Why I'm an Activist for Disability Rights

This is a short four minute (well, three-and-a-half minute) talk I gave about my disability rights/accessibility work at last night’s Rise Up Mystic meeting.

Hey there, my name is Farrah. I’m a local business owner, and Ph.D./Med student, and I’m here tonight to say a few words about my particular brand of activism.

I am a disability rights and accessibility advocate, activist and educator. Disabled people like me constitute 20 percent of the populace. That’s one in five people, or 57 million Americans. That makes us the largest minority in the nation by a wide margin. But we have some of the poorest representation.

We aren’t a trending hashtag on Twitter, you’re not likely to see much about disability rights on your Facebook timeline, and very rarely are our concerns covered by major news outlets such as the New York Times or Washington Post. More often than not, we are forgotten in conversations about minorities and marginalized people, even when intersectionality is central to the conversation. An alarming number of people don’t even consider disability issues to be an actual issue.

I think this is partly because people have a bad idea of what disability “looks like,” but also because I suspect the idea of disability makes people feel uncomfortable. Well I am here tonight to tell you that disability is beautiful. That it’s a broad brush. And your comfort doesn’t actually outweigh human rights.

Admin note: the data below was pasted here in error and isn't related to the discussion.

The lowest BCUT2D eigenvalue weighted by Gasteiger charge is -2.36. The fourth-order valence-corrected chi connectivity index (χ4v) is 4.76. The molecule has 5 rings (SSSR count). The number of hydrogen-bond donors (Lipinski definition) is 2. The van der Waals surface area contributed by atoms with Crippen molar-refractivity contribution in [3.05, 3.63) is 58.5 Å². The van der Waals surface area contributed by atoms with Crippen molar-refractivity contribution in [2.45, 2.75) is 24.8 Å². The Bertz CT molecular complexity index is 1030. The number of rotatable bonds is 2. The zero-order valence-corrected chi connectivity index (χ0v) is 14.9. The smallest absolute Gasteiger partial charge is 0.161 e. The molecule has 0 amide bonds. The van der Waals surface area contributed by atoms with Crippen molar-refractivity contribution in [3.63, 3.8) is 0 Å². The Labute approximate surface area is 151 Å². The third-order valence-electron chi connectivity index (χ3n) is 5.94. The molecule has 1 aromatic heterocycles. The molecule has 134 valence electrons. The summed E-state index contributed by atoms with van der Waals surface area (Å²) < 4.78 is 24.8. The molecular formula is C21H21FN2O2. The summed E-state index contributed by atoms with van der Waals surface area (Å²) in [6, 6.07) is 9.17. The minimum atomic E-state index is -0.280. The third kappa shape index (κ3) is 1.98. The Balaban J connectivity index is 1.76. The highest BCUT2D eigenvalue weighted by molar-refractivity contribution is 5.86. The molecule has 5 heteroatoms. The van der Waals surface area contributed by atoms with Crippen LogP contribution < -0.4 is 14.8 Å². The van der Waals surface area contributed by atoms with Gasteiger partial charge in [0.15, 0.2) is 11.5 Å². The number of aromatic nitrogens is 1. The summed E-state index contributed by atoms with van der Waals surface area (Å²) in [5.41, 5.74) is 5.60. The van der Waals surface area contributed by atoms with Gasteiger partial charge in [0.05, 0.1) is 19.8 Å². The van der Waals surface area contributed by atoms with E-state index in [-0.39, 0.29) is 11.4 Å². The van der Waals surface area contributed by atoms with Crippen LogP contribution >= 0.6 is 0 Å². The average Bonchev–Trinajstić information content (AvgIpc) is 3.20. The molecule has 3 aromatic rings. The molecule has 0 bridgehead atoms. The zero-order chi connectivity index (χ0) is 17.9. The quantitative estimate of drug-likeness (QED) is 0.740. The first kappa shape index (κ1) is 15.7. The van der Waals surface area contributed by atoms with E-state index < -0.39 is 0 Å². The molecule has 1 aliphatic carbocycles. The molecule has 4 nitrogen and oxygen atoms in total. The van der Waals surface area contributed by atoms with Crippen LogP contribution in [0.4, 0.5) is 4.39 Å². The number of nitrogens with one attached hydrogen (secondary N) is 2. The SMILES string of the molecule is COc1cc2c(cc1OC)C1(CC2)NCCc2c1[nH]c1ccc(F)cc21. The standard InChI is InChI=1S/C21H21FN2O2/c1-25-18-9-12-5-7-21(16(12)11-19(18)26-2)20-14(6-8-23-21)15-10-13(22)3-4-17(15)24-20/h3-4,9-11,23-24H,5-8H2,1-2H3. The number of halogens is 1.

Every week in this great country of ours a disabled person is murdered by their caregiver. Forty percent of all police violence is directed towards people with disabilities. We still don’t actually have marriage equality or employment equality. Protocol dictates that we are abandoned during disasters. Accessibility is basically a joke, with only around 1 percent of housing in the U.S. being wheelchair accessible, and, even if you look at forward-thinking, diverse, bustling metropolises like New York City, only 18 percent of their subway stops are accessible by anything other than a long, steep set of stairs. Accessibility, especially in old, albeit beautiful areas like New England, is abysmal. And at some point, if you boil it all down, inaccessibility becomes discrimination. The Americans With Disabilities Act is simultaneously insufficient and constantly under attack.

That’s where I come in. I utilize online, print, and in person outlets to educate people about disability issues, and consistently push for the expansion and protection of solid, evidence-based policy and legislature to protect and care for people with disabilities.

I also do a lot of work locally, focusing specifically on accessibility. I run a program called #AccessibilityPSA which allows me to work with architects, contractors, designers, attorneys, lawmakers, business owners, and disabled folks to help identify accessibility issues and come up with creative solutions to help make our community truly accessible and inclusive.

If you have questions, want to know more, or are interested in getting involved, please follow/reach out to #AccessibilityPSA on Facebook.

This story originally appeared on WorkShark.

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